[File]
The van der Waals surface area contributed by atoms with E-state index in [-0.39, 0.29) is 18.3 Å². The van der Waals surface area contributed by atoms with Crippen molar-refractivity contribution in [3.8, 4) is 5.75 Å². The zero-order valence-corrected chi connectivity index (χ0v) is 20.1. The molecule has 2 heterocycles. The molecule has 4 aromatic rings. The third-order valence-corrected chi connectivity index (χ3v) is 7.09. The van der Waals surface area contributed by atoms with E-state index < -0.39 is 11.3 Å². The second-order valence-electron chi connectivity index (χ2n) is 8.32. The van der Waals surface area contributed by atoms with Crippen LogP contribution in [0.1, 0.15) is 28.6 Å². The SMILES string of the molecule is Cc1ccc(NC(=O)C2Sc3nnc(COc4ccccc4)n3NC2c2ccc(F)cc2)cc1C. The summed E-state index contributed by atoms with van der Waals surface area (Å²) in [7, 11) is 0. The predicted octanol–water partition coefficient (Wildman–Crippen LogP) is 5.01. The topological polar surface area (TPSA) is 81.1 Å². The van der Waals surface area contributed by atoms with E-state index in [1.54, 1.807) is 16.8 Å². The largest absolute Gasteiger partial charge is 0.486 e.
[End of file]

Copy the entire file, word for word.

The van der Waals surface area contributed by atoms with E-state index in [-0.39, 0.29) is 18.3 Å². The van der Waals surface area contributed by atoms with Crippen molar-refractivity contribution in [3.8, 4) is 5.75 Å². The zero-order valence-corrected chi connectivity index (χ0v) is 20.1. The molecule has 2 heterocycles. The molecule has 4 aromatic rings. The third-order valence-corrected chi connectivity index (χ3v) is 7.09. The van der Waals surface area contributed by atoms with E-state index < -0.39 is 11.3 Å². The second-order valence-electron chi connectivity index (χ2n) is 8.32. The van der Waals surface area contributed by atoms with Crippen LogP contribution in [0.1, 0.15) is 28.6 Å². The SMILES string of the molecule is Cc1ccc(NC(=O)C2Sc3nnc(COc4ccccc4)n3NC2c2ccc(F)cc2)cc1C. The summed E-state index contributed by atoms with van der Waals surface area (Å²) in [7, 11) is 0. The predicted octanol–water partition coefficient (Wildman–Crippen LogP) is 5.01. The topological polar surface area (TPSA) is 81.1 Å². The van der Waals surface area contributed by atoms with E-state index in [1.54, 1.807) is 16.8 Å². The largest absolute Gasteiger partial charge is 0.486 e.